Dental implants are one of the most popular tooth replacement options available these days. But what do you really know about dental implants? Where did they come from? Who developed dental implants? What are the benefits of dental implants? Most people don’t know the answers, so here is a dental implant crash course to consider if you are missing a tooth.
History of Dental Implants
Some people think that dental implants are new, but that is not necessarily the case. Dental implants have evolved into what we know them to be today, but the concept of dental implants actually comes straight out one of the oldest cultures. The Mayan culture is the first one we know of to find working implants for lost teeth.
We shouldn’t be too surprised that the solution was influenced by attempts made during an early period in human history. The Mayans were amazingly more advanced than almost any other culture at the time. They are responsible for building the world’s first suspension bridge. Now, this was not a primitive attempt that acted like a bridge but rather a real, recognizable feat of architectural prowess that spanned a river more than 100 feet wide. This bridge was impressive, even by today’s standards. The Mayans also invented concrete and developed a water collection system so that they could irrigate their crops during the dry season. In perspective to all this, it may be that one of their less amazing inventions was the dental implant.
The Mayans would take seashells and hard minerals and insert them into a person’s gums to act like replacement teeth. These replacements were not entirely effective, but we are able to learn a very important lesson from these early attempts. The body wants to have a full arch of teeth and will do what it can to make that a reality. We know this because the shells and minerals in remains show evidence that the body was trying to integrate them into the dental structure. Your body will do its part to get working teeth, but we just need to give it something to work with.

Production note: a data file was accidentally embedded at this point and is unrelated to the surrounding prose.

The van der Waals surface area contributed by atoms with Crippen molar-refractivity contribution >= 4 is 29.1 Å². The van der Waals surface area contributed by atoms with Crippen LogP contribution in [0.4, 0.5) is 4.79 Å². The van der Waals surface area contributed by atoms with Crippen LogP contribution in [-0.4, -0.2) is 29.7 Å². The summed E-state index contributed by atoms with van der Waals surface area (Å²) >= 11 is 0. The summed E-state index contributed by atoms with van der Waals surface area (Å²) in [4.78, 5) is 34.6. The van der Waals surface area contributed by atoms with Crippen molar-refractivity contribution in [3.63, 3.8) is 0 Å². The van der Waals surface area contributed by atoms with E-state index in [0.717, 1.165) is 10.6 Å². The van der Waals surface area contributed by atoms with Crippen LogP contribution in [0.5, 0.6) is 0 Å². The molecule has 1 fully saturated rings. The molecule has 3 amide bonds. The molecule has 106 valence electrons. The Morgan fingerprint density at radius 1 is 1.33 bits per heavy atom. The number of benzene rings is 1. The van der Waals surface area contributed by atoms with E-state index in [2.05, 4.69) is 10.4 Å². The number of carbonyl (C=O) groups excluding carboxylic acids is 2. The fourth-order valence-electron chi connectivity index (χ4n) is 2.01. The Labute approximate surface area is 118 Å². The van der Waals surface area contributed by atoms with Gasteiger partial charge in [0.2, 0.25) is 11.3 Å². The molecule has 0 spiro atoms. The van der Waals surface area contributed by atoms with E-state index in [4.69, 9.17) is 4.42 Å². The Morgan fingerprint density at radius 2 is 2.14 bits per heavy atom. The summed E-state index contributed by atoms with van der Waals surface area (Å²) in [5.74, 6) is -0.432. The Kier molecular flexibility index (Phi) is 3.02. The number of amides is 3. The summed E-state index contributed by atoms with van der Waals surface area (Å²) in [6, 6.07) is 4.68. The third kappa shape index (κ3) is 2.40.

The Accident That Changed Everything
Fast-forward hundreds of years. The biggest benefit that modern dental implants provide is the stability they give replacement teeth. The funny thing is that the reason they are so stable is due to a process called osseointegration, and it was a complete accident that we ever found out this trait existed.
In 1952, an orthopedic surgeon was running an experiment on rabbits. He wanted to find out what the blood flow was like in their bones. To measure this, he implanted titanium cylinders. Once his experiment was over, the surgeon tried to remove the cylinders from the bone. What he found was that the titanium bonded completely with the bone. This is where the idea of osseointegration was born, and this surgeon soon took the idea to the world of dental implants. The first set of titanium dental implants were placed in 1965, and they lasted that patient for 40 years.
Benefits of Modern Dental Implants
The modern versions of these first dental implants are able to do so much to improve the appearance of your smile. Our Panama City, FL office is able to provide you with dental implants, and all you need to do is give us a call. But first, you probably want to know what the benefits of dental implants are.
Stability – The osseointegration of modern dental implants is something that even your real teeth cannot do: become part of your jawbone. Replacement teeth attached to implants cannot move around because the implants are actually fused to your jawbone.
Look – Dental implants look like your real teeth as well. They are placed in the same spots that once belonged to your missing teeth, and they will have a crown, bridge, or set of dentures custom made to match the other teeth in your smile. Frankly, your new teeth may look even better than your original teeth.
Bone Health – When you lose teeth, your jawbone will begin to deteriorate over time if you don’t find a replacement. Dental implants are the only option in dentistry that can give that replacement. As replacement tooth roots, they will support your dental bone in the same way your real teeth did.